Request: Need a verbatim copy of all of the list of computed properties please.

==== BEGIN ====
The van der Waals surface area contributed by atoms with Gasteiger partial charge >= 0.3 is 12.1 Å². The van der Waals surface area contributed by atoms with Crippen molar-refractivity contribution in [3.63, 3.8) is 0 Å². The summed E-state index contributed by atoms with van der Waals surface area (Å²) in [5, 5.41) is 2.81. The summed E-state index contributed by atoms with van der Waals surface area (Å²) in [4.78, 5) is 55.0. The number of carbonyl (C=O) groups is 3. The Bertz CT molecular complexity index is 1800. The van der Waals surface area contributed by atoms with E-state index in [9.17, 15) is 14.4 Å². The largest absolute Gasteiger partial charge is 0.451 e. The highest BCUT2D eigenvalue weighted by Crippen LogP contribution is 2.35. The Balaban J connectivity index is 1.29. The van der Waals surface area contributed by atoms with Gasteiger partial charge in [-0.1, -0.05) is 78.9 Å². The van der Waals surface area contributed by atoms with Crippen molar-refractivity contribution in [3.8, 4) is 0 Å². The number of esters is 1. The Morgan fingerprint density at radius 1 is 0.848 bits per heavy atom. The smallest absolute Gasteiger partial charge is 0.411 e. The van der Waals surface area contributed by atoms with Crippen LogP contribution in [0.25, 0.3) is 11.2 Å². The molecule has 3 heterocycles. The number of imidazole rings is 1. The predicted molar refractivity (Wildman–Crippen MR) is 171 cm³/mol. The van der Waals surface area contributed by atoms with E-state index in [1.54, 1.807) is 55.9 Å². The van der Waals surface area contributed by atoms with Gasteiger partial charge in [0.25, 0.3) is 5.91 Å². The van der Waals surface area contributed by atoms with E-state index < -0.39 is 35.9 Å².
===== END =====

The van der Waals surface area contributed by atoms with Gasteiger partial charge >= 0.3 is 12.1 Å². The van der Waals surface area contributed by atoms with Crippen molar-refractivity contribution in [3.63, 3.8) is 0 Å². The summed E-state index contributed by atoms with van der Waals surface area (Å²) in [5, 5.41) is 2.81. The summed E-state index contributed by atoms with van der Waals surface area (Å²) in [4.78, 5) is 55.0. The number of carbonyl (C=O) groups is 3. The Bertz CT molecular complexity index is 1800. The van der Waals surface area contributed by atoms with E-state index in [9.17, 15) is 14.4 Å². The largest absolute Gasteiger partial charge is 0.451 e. The highest BCUT2D eigenvalue weighted by Crippen LogP contribution is 2.35. The Balaban J connectivity index is 1.29. The van der Waals surface area contributed by atoms with Gasteiger partial charge in [-0.1, -0.05) is 78.9 Å². The van der Waals surface area contributed by atoms with Crippen molar-refractivity contribution in [3.8, 4) is 0 Å². The number of esters is 1. The Morgan fingerprint density at radius 1 is 0.848 bits per heavy atom. The smallest absolute Gasteiger partial charge is 0.411 e. The van der Waals surface area contributed by atoms with Crippen LogP contribution in [0.25, 0.3) is 11.2 Å². The molecule has 3 heterocycles. The number of imidazole rings is 1. The predicted molar refractivity (Wildman–Crippen MR) is 171 cm³/mol. The van der Waals surface area contributed by atoms with E-state index in [1.54, 1.807) is 55.9 Å². The van der Waals surface area contributed by atoms with Gasteiger partial charge in [0.25, 0.3) is 5.91 Å². The van der Waals surface area contributed by atoms with E-state index < -0.39 is 35.9 Å².